On the culmination of the Nigeria Tourism Investors Forum and Exhibition (NTIFE) 2019, held on the 19th & 20th November 2019 at Transcorp Hilton Hotel Abuja, organizers of the event, the Federation of Tourism Associations of Nigeria (FTAN) hereby release the following Communique:
- The Federal Ministry of Information & Culture should ensure effective coordination between the agencies of the Ministry and the Federation of Tourism Associations of Nigeria. This will reduce the incidence of Government and private tourism operators speaking at cross purposes in the administration and operation of the tourism industry.
- In the light of the 2013 Supreme Court Judgement, between NTDC and Lagos State Government, which stupulates that regulation of Tourism Services is the statutory purview State Governments, thereby limiting the supervisory roles hitherto performed by the NTDC, FTAN hereby calls on the Federal and State Governments, injunction with the organized private sector, to forthwith setup a 'Tourism Advisory Council' for Nigeria.
The Tourism Advisory Council members should cooperatively work towards the improvement of infrastructure at tourist destinations and coordinate the implementation of a common standard in the quality tourist/visitor facilities and services provided across Nigeria.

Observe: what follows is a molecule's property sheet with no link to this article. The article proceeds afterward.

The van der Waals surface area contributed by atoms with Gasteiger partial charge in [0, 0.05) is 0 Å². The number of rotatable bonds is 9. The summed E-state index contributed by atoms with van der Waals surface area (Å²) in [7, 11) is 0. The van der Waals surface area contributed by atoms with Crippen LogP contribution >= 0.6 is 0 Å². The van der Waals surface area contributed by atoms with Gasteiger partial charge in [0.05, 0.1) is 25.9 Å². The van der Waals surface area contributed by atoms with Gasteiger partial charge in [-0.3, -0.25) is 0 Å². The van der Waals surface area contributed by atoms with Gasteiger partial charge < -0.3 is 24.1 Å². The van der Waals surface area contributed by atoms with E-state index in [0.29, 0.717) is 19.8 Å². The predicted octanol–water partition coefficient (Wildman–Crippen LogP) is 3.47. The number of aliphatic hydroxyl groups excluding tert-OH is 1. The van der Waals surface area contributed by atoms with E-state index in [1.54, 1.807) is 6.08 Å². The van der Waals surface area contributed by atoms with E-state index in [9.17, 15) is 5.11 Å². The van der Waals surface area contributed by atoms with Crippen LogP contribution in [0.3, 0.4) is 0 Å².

To this end, we recommend that membership of the proposed Tourism Advisory Council should comprise of representatives of each of the 36 State Governments in Nigeria, a representative of the FCT, a representative of the NTDC & that of NIHOTOUR, and representatives of the organized private sector, i.e. FTAN member associations.
- It is incumbent on the Federal and State Governments, to collaborate with the private sector tourism operators, to strategically increase the visibility of Nigeria's domestic tourist destinations and products therein. The partnership is necessary because in tourism management, ‘Destinations’ are geographic area in Nigeria’s Federating States, while ‘Tourist Products’ are value added services sold to visitors and tourists by private sector tourism operators. So, the benefits to Government is the taxes and levies, while the benefit to the private sector in the profit from sales of tourist services.
Evidently, Nigeria cannot have a thriving Tourism industry, with economic multiplier effects in tourist host communities, if the culture of leisure tourism is not entrenched in Nigeria. More so, Nigeria is the largest travel source market in Africa, powered by our huge population and growing middle class. A successful domestic tourism culture would eventually attract the highly profitable foreign inbound tourists.